From 1995 to 1996, Mark Stern and Susan Seifert collaborated with the Central Philadelphia Development Corporation on a study, commissioned by The Pew Charitable Trusts, of arts resources for children and youth in Philadelphia. The kids' art study was the team's first opportunity to use mapping as a way of examining the character of the city's cultural resources.
While undertaking this study, Stern and Seifert made a discovery that had implications for their later work. In examining the correlations between the density of cultural resources and census variables, they found that census tracts with many arts resources were more likely to have both above-average poverty rates and above-average proportions of professionals and managers in the labor force. They first thought they had made a mistake but finally realized that there were many Philadelphia neighborhoods that had both of these characteristics—neighborhoods they characterized as "pov-prof." "Re-presenting the City: Arts, Culture, and Diversity in Philadelphia (SIAP Working Paper #3, April 1999)"—explored this form of diversity in greater detail.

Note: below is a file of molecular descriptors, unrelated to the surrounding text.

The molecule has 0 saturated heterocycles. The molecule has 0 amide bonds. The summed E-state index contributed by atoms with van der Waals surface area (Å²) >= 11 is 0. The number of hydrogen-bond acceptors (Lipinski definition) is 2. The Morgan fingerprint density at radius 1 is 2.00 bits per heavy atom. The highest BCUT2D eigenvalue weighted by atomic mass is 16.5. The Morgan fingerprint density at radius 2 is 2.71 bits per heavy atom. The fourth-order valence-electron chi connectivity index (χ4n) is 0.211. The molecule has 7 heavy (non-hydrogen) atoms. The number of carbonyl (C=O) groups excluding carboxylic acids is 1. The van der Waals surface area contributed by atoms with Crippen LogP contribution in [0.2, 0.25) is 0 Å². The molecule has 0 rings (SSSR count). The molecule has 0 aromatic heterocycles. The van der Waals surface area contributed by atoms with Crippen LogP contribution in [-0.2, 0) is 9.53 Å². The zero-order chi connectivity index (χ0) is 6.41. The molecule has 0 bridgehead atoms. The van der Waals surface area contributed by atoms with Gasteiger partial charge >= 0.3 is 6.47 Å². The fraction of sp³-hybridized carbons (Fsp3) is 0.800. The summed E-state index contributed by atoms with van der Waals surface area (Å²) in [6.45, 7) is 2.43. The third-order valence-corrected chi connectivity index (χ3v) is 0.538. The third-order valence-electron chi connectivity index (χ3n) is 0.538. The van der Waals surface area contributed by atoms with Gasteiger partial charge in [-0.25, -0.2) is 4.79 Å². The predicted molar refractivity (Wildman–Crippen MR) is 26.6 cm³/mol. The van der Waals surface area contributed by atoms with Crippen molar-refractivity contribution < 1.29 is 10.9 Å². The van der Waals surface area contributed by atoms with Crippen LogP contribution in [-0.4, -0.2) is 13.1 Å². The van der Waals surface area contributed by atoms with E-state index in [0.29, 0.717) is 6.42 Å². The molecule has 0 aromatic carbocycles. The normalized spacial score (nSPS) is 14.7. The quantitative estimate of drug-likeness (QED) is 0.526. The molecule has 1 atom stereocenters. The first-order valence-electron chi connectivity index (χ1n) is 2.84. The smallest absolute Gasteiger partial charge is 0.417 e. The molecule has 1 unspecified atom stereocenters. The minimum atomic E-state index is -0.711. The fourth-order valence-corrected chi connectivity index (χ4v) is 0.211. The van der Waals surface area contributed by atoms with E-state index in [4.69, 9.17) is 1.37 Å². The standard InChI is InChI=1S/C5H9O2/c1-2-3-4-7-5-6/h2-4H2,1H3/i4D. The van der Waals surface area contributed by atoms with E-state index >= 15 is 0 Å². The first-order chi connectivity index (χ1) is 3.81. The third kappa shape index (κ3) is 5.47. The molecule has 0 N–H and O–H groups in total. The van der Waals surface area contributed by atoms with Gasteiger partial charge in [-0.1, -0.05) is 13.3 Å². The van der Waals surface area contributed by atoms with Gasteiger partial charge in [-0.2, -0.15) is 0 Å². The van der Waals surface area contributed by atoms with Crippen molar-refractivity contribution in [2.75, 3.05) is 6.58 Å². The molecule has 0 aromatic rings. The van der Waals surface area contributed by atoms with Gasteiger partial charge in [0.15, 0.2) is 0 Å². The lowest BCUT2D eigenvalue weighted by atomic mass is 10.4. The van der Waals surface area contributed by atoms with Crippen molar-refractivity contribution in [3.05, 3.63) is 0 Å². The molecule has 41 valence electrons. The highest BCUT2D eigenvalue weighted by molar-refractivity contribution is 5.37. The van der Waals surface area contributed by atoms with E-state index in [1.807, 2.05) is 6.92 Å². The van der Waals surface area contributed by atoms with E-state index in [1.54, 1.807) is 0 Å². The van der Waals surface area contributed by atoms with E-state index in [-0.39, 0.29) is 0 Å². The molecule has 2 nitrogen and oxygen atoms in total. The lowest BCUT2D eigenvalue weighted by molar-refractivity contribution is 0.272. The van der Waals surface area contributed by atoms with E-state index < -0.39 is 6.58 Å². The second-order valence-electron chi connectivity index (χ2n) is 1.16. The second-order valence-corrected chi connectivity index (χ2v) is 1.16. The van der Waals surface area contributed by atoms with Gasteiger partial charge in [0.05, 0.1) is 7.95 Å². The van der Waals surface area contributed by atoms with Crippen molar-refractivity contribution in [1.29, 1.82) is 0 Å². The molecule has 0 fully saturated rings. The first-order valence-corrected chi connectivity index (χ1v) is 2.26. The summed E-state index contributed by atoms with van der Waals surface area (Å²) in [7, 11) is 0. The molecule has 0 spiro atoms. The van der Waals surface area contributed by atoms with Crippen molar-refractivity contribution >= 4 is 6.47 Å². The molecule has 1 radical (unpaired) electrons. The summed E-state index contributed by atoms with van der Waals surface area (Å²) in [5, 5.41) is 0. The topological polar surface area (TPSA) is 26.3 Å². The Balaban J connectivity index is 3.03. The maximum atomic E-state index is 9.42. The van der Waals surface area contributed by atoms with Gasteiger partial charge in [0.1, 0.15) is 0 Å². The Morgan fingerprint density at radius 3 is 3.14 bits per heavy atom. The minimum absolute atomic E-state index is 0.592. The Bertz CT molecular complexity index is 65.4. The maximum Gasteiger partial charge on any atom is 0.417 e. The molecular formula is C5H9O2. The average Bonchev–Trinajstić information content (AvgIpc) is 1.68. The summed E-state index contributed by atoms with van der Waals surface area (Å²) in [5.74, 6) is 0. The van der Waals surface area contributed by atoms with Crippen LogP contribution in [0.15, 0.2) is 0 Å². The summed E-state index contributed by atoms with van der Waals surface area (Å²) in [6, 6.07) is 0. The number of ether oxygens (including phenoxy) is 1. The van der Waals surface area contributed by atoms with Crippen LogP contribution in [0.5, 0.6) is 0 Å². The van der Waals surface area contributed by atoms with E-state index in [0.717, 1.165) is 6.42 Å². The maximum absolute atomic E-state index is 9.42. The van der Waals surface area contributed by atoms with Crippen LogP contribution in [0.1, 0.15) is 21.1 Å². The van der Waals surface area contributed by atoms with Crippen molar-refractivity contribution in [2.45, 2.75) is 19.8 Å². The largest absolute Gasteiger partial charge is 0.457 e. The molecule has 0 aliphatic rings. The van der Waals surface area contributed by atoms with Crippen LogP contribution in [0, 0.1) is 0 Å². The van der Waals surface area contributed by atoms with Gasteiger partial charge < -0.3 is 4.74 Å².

Reports from 1997
Arts Resources for Children and Youth in Philadelphia, Mark J. Stern and Susan C. Seifert